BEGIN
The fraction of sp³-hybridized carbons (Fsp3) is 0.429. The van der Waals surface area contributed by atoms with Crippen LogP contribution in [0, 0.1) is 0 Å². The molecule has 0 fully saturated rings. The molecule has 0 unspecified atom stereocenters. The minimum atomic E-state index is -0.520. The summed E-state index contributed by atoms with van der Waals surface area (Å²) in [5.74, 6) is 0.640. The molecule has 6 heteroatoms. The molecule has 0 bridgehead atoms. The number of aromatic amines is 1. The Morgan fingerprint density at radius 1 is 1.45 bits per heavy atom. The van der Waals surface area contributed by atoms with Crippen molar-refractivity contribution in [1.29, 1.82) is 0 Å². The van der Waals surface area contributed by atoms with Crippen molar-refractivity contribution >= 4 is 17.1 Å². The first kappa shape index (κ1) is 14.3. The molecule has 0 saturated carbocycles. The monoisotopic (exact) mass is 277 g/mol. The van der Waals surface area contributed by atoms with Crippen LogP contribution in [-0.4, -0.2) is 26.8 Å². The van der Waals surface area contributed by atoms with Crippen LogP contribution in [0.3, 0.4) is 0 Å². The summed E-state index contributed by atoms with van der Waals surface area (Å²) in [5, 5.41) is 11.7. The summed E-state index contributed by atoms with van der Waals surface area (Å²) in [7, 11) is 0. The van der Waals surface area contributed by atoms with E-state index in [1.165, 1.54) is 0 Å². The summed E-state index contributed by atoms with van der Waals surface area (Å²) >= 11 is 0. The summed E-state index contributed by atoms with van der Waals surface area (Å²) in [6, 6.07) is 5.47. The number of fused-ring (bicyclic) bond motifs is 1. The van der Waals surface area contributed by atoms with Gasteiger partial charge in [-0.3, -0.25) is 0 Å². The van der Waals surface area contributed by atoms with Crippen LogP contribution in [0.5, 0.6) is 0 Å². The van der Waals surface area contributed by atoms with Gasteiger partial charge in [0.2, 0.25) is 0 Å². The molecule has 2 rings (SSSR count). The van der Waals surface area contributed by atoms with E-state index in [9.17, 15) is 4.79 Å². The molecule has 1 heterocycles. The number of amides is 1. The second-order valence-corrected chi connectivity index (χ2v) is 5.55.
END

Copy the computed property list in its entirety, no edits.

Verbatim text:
The fraction of sp³-hybridized carbons (Fsp3) is 0.429. The van der Waals surface area contributed by atoms with Crippen LogP contribution in [0, 0.1) is 0 Å². The molecule has 0 fully saturated rings. The molecule has 0 unspecified atom stereocenters. The minimum atomic E-state index is -0.520. The summed E-state index contributed by atoms with van der Waals surface area (Å²) in [5.74, 6) is 0.640. The molecule has 6 heteroatoms. The molecule has 0 bridgehead atoms. The number of aromatic amines is 1. The Morgan fingerprint density at radius 1 is 1.45 bits per heavy atom. The van der Waals surface area contributed by atoms with Crippen molar-refractivity contribution in [1.29, 1.82) is 0 Å². The van der Waals surface area contributed by atoms with Crippen molar-refractivity contribution >= 4 is 17.1 Å². The first kappa shape index (κ1) is 14.3. The molecule has 0 saturated carbocycles. The monoisotopic (exact) mass is 277 g/mol. The van der Waals surface area contributed by atoms with Crippen LogP contribution in [-0.4, -0.2) is 26.8 Å². The van der Waals surface area contributed by atoms with Crippen LogP contribution in [0.3, 0.4) is 0 Å². The summed E-state index contributed by atoms with van der Waals surface area (Å²) in [5, 5.41) is 11.7. The summed E-state index contributed by atoms with van der Waals surface area (Å²) in [7, 11) is 0. The van der Waals surface area contributed by atoms with E-state index in [1.165, 1.54) is 0 Å². The summed E-state index contributed by atoms with van der Waals surface area (Å²) >= 11 is 0. The summed E-state index contributed by atoms with van der Waals surface area (Å²) in [6, 6.07) is 5.47. The number of fused-ring (bicyclic) bond motifs is 1. The van der Waals surface area contributed by atoms with Gasteiger partial charge in [-0.3, -0.25) is 0 Å². The van der Waals surface area contributed by atoms with Crippen LogP contribution in [0.5, 0.6) is 0 Å². The van der Waals surface area contributed by atoms with Gasteiger partial charge in [0.2, 0.25) is 0 Å². The molecule has 2 rings (SSSR count). The van der Waals surface area contributed by atoms with E-state index in [9.17, 15) is 4.79 Å². The molecule has 1 heterocycles. The number of amides is 1. The second-order valence-corrected chi connectivity index (χ2v) is 5.55.